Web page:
Const. O take his mothers thanks, a widdows thanks, Till your strong hand shall helpe to giue him strength, To make a more requitall to your loue

Aust. The peace of heauen is theirs y lift their swords In such a iust and charitable warre

King. Well, then to worke our Cannon shall be bent Against the browes of this resisting towne, Call for our cheefest men of discipline, To cull the plots of best aduantages: Wee'll lay before this towne our Royal bones, Wade to the market-place in French-mens bloud, But we will make it subiect to this boy

Con. Stay for an answer to your Embassie, Lest vnaduis'd you staine your swords with bloud, My Lord Chattilion may from England bring That right in peace which heere we vrge in warre, And then we shall repent each drop of bloud, That hot rash haste so indirectly shedde. Enter Chattilion.

King. A wonder Lady: lo vpon thy wish Our Messenger Chattilion is arriu'd, What England saies, say breefely gentle Lord, We coldly pause for thee, Chatilion speake, Chat. Then turne your forces from this paltry siege, And stirre them vp against a mightier taske: England impatient of your iust demands, Hath put himselfe in Armes, the aduerse windes Whose leisure I haue staid, haue giuen him time To land his Legions all as soone as I: His marches are expedient to this towne, His forces strong, his Souldiers confident: With him along is come the Mother Queene, An Ace stirring him to bloud and strife, With her her Neece, the Lady Blanch of Spaine, With them a Bastard of the Kings deceast, And all th' vnsetled humors of the Land, Rash, inconsiderate, fiery voluntaries, With Ladies faces, and fierce Dragons spleenes, Haue sold their fortunes at their natiue homes, Bearing their birth-rights proudly on their backs, To make a hazard of new fortunes heere: In briefe, a brauer choyse of dauntlesse spirits Then now the English bottomes haue waft o're, Did neuer flote vpon the swelling tide, To doe offence and scathe in Christendome: The interruption of their churlish drums Cuts off more circumstance, they are at hand,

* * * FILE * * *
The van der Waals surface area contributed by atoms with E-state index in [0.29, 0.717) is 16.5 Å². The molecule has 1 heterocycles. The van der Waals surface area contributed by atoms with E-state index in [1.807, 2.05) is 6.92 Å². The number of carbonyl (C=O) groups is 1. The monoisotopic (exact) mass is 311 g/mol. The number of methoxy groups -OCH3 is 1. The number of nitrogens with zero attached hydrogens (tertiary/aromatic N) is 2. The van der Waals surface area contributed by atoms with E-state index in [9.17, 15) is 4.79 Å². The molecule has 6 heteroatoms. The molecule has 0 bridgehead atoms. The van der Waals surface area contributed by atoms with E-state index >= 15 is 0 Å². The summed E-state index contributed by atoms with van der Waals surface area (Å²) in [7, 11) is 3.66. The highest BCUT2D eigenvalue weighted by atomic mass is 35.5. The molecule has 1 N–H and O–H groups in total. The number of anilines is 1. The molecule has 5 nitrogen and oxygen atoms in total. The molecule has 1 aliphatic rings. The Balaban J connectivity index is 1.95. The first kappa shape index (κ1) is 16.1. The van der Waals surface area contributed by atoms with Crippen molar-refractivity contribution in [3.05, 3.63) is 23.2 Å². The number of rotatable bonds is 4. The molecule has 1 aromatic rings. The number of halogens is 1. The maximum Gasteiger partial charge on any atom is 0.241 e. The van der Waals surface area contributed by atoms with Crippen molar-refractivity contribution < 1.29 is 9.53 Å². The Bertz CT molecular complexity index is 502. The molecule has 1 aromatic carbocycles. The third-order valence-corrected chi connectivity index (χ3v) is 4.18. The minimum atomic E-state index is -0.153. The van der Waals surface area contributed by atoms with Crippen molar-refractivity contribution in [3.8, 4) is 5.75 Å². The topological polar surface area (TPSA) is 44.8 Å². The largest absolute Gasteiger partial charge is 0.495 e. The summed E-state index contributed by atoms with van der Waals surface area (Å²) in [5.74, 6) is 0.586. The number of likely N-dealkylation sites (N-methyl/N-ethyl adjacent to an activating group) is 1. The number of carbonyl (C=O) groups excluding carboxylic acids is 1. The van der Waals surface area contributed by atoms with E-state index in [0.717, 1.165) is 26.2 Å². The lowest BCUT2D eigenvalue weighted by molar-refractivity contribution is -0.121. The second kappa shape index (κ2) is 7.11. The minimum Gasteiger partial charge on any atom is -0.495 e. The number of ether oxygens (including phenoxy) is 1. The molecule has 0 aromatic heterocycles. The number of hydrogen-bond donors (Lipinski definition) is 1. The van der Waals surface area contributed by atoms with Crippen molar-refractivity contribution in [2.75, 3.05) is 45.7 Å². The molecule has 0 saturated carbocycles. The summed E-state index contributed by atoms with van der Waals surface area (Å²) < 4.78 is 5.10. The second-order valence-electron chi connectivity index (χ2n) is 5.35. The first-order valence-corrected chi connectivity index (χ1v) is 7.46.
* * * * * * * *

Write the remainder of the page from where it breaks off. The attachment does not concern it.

Drum beats.

To parlie or to fight, therefore prepare

Kin. How much vnlook'd for, is this expedition

Aust. By how much vnexpected, by so much We must awake indeuor for defence, For courage mounteth with occasion, Let them be welcome then, we are prepar'd. Enter K[ing]. of England, Bastard, Queene, Blanch, Pembroke, and others.

K.Iohn. Peace be to France: If France in peace permit Our iust and lineall entrance to our owne; If not, bleede France, and peace ascend to heauen. Whiles we Gods wrathfull agent doe correct Their proud contempt that beats his peace to heauen

Fran. Peace be to England, if that warre returne From France to England, there to liue in peace: England we loue, and for that Englands sake, With burden of our armor heere we sweat: This toyle of ours should be a worke of thine; But thou from louing England art so farre, That thou hast vnder-wrought his lawfull King, Cut off the sequence of posterity, Out-faced Infant State, and done a rape Vpon the maiden vertue of the Crowne: Looke heere vpon thy brother Geffreyes face, These eyes, these browes, were moulded out of his; This little abstract doth containe that large, Which died in Geffrey: and the hand of time, Shall draw this breefe into as huge a volume: That Geffrey was thy elder brother borne, And this his sonne, England was Geffreys right, And this is Geffreyes in the name of God: How comes it then that thou art call'd a King, When liuing blood doth in these temples beat Which owe the crowne, that thou ore-masterest? K.Iohn. From whom hast thou this great commission France, To draw my answer from thy Articles? Fra. Fro[m] that supernal Iudge that stirs good thoughts In any breast of strong authoritie, To looke into the blots and staines of right, That Iudge hath made me guardian to this boy, Vnder whose warrant I impeach thy wrong, And by whose helpe I meane to chastise it

William Shakespeare
Classic Literature Library

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